Environmental Science: What Are Acids and Bases?
Many of the interactions that environmental scientists study are the result of acid and base reactions. So what are acids and bases, anyway? Empirically speaking, acids and bases have the following characteristics:
Acids usually have a sour taste (like lemon juice) and will burn your skin.
Bases usually have a bitter taste and feel slippery (like detergent).
Chemically speaking, an acid is a compound that gives away or releases a hydrogen ion (H+) during a chemical reaction, and a base is a compound that captures a hydrogen ion during a chemical reaction.
The slight polarity of a water molecule makes it a powerful agent for dissolving acid and base compounds into liquid form, or solution. When water dissolves an acid compound, the compound releases positively charged ions of hydrogen (H+) into the solution.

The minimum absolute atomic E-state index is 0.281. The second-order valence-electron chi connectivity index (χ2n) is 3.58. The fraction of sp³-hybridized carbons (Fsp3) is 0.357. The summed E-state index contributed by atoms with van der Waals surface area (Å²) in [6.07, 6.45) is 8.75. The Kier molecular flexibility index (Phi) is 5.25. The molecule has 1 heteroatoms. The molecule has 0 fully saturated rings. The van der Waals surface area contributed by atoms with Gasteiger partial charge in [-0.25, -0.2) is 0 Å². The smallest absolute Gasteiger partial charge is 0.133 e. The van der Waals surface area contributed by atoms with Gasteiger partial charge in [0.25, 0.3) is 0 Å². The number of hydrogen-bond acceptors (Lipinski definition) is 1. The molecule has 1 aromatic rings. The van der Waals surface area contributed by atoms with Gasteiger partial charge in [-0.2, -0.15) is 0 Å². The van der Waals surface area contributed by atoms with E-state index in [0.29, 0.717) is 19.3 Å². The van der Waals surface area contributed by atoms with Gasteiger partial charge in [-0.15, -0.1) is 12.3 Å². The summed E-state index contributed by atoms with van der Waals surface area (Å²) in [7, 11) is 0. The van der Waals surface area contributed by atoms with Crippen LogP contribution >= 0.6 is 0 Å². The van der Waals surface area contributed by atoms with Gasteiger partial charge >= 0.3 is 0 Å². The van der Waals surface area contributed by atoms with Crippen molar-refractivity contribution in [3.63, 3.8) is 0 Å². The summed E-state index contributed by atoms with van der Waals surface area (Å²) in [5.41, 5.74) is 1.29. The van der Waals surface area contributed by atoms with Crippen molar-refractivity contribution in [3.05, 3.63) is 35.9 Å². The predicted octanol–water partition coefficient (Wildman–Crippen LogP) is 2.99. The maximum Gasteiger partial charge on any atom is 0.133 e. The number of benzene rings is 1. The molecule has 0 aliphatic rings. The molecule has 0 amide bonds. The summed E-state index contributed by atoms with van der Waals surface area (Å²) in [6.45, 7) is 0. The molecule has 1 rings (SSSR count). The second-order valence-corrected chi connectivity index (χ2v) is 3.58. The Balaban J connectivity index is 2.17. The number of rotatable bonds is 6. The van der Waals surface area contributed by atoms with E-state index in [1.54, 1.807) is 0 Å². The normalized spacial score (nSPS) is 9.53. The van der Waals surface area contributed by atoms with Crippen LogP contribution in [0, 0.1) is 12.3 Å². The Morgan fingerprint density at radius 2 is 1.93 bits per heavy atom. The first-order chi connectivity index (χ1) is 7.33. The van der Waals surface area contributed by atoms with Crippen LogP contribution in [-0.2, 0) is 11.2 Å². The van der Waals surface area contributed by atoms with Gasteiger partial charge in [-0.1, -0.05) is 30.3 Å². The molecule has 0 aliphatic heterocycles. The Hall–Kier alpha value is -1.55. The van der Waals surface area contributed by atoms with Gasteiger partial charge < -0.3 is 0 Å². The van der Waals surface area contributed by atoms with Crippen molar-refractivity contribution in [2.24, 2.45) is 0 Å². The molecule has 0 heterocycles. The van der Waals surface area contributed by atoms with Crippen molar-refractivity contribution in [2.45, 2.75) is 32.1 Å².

The number of available hydrogen ions in the solution determines how it will chemically react with other compounds. Scientists quantify the concentration of hydrogen ions in a solution by using the pH scale.
The pH scale measures how acidic a solution is, from 1 to 14. Lower numbers indicate higher levels of acidity (more available hydrogen ions), while higher numbers indicate more basic solutions. A pH value of 7 is neutral, meaning that the solution is neither acidic nor basic.